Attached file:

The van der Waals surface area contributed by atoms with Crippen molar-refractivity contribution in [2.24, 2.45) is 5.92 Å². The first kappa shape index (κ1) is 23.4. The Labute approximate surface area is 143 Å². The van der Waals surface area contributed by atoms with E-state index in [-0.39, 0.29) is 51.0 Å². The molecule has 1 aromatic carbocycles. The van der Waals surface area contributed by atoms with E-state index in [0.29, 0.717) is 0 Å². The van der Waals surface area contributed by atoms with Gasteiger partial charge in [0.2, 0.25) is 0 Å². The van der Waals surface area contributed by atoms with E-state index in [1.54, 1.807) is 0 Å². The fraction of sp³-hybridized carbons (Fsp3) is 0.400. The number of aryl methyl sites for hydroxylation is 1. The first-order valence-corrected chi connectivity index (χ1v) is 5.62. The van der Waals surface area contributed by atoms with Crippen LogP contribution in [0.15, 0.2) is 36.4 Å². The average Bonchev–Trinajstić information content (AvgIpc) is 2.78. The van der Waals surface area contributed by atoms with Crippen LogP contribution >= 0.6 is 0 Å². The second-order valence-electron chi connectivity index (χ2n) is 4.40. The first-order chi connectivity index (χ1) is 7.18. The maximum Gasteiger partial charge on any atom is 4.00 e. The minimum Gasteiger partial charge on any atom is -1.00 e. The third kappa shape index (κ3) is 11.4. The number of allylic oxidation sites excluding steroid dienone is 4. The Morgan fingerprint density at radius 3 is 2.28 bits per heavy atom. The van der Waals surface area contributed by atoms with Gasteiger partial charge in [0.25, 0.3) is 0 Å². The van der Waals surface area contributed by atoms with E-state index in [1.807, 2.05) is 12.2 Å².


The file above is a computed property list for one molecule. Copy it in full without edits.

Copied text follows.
The van der Waals surface area contributed by atoms with Crippen molar-refractivity contribution in [2.24, 2.45) is 5.92 Å². The first kappa shape index (κ1) is 23.4. The Labute approximate surface area is 143 Å². The van der Waals surface area contributed by atoms with E-state index in [-0.39, 0.29) is 51.0 Å². The molecule has 1 aromatic carbocycles. The van der Waals surface area contributed by atoms with E-state index in [0.29, 0.717) is 0 Å². The van der Waals surface area contributed by atoms with Gasteiger partial charge in [0.2, 0.25) is 0 Å². The van der Waals surface area contributed by atoms with E-state index in [1.54, 1.807) is 0 Å². The fraction of sp³-hybridized carbons (Fsp3) is 0.400. The number of aryl methyl sites for hydroxylation is 1. The first-order valence-corrected chi connectivity index (χ1v) is 5.62. The van der Waals surface area contributed by atoms with Crippen LogP contribution in [0.15, 0.2) is 36.4 Å². The average Bonchev–Trinajstić information content (AvgIpc) is 2.78. The van der Waals surface area contributed by atoms with Crippen LogP contribution >= 0.6 is 0 Å². The second-order valence-electron chi connectivity index (χ2n) is 4.40. The first-order chi connectivity index (χ1) is 7.18. The maximum Gasteiger partial charge on any atom is 4.00 e. The minimum Gasteiger partial charge on any atom is -1.00 e. The third kappa shape index (κ3) is 11.4. The number of allylic oxidation sites excluding steroid dienone is 4. The Morgan fingerprint density at radius 3 is 2.28 bits per heavy atom. The van der Waals surface area contributed by atoms with Gasteiger partial charge in [0.25, 0.3) is 0 Å². The van der Waals surface area contributed by atoms with E-state index in [1.807, 2.05) is 12.2 Å².